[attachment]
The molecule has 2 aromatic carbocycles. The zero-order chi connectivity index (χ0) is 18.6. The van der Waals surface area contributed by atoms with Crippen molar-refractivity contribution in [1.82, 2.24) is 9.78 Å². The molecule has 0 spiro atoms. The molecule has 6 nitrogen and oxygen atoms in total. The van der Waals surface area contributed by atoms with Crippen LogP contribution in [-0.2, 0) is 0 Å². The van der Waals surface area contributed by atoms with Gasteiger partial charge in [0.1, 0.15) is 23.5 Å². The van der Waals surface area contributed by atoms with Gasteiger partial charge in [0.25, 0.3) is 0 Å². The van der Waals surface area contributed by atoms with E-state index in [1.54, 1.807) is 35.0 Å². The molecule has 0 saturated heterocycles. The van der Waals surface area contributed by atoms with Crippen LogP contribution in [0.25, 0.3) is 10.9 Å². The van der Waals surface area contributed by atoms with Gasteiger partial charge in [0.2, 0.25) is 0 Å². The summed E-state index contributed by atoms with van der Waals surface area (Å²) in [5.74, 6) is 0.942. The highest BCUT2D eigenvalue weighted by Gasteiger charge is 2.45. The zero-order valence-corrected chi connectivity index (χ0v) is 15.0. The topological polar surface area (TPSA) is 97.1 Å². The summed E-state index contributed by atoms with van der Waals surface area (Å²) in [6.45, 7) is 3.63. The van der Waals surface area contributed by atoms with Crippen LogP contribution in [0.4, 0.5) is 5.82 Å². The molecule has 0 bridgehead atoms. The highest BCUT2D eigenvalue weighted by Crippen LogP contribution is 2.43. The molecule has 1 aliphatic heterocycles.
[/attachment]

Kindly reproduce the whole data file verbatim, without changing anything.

The molecule has 2 aromatic carbocycles. The zero-order chi connectivity index (χ0) is 18.6. The van der Waals surface area contributed by atoms with Crippen molar-refractivity contribution in [1.82, 2.24) is 9.78 Å². The molecule has 0 spiro atoms. The molecule has 6 nitrogen and oxygen atoms in total. The van der Waals surface area contributed by atoms with Crippen LogP contribution in [-0.2, 0) is 0 Å². The van der Waals surface area contributed by atoms with Gasteiger partial charge in [0.1, 0.15) is 23.5 Å². The van der Waals surface area contributed by atoms with Gasteiger partial charge in [0.25, 0.3) is 0 Å². The van der Waals surface area contributed by atoms with E-state index in [1.54, 1.807) is 35.0 Å². The molecule has 0 saturated heterocycles. The van der Waals surface area contributed by atoms with Crippen LogP contribution in [0.25, 0.3) is 10.9 Å². The van der Waals surface area contributed by atoms with Gasteiger partial charge in [0.2, 0.25) is 0 Å². The summed E-state index contributed by atoms with van der Waals surface area (Å²) in [5.74, 6) is 0.942. The highest BCUT2D eigenvalue weighted by Gasteiger charge is 2.45. The zero-order valence-corrected chi connectivity index (χ0v) is 15.0. The topological polar surface area (TPSA) is 97.1 Å². The summed E-state index contributed by atoms with van der Waals surface area (Å²) in [6.45, 7) is 3.63. The van der Waals surface area contributed by atoms with Crippen LogP contribution in [0.4, 0.5) is 5.82 Å². The molecule has 0 bridgehead atoms. The highest BCUT2D eigenvalue weighted by Crippen LogP contribution is 2.43. The molecule has 1 aliphatic heterocycles.